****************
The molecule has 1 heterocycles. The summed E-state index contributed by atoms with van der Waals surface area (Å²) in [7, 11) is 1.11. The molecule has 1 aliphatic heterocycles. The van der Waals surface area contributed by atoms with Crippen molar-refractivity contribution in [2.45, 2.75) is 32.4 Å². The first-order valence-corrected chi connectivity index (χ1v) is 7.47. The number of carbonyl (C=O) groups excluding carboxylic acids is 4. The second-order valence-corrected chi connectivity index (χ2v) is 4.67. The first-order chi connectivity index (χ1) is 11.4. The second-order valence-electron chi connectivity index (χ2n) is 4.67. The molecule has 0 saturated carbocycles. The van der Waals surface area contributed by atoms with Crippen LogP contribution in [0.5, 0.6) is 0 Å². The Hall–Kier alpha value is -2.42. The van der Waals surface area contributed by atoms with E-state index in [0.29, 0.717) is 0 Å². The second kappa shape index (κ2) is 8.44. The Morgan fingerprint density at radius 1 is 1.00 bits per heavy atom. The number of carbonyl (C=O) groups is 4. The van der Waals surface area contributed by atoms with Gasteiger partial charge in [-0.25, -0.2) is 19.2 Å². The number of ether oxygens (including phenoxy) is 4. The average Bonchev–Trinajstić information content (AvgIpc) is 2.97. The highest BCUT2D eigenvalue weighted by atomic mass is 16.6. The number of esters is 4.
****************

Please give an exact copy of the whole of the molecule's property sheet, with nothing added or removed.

The molecule has 1 heterocycles. The summed E-state index contributed by atoms with van der Waals surface area (Å²) in [7, 11) is 1.11. The molecule has 1 aliphatic heterocycles. The van der Waals surface area contributed by atoms with Crippen molar-refractivity contribution in [2.45, 2.75) is 32.4 Å². The first-order valence-corrected chi connectivity index (χ1v) is 7.47. The number of carbonyl (C=O) groups excluding carboxylic acids is 4. The second-order valence-corrected chi connectivity index (χ2v) is 4.67. The first-order chi connectivity index (χ1) is 11.4. The second-order valence-electron chi connectivity index (χ2n) is 4.67. The molecule has 0 saturated carbocycles. The van der Waals surface area contributed by atoms with Crippen LogP contribution in [0.5, 0.6) is 0 Å². The Hall–Kier alpha value is -2.42. The van der Waals surface area contributed by atoms with E-state index in [0.29, 0.717) is 0 Å². The second kappa shape index (κ2) is 8.44. The Morgan fingerprint density at radius 1 is 1.00 bits per heavy atom. The number of carbonyl (C=O) groups is 4. The van der Waals surface area contributed by atoms with Gasteiger partial charge in [-0.25, -0.2) is 19.2 Å². The number of ether oxygens (including phenoxy) is 4. The average Bonchev–Trinajstić information content (AvgIpc) is 2.97. The highest BCUT2D eigenvalue weighted by atomic mass is 16.6. The number of esters is 4.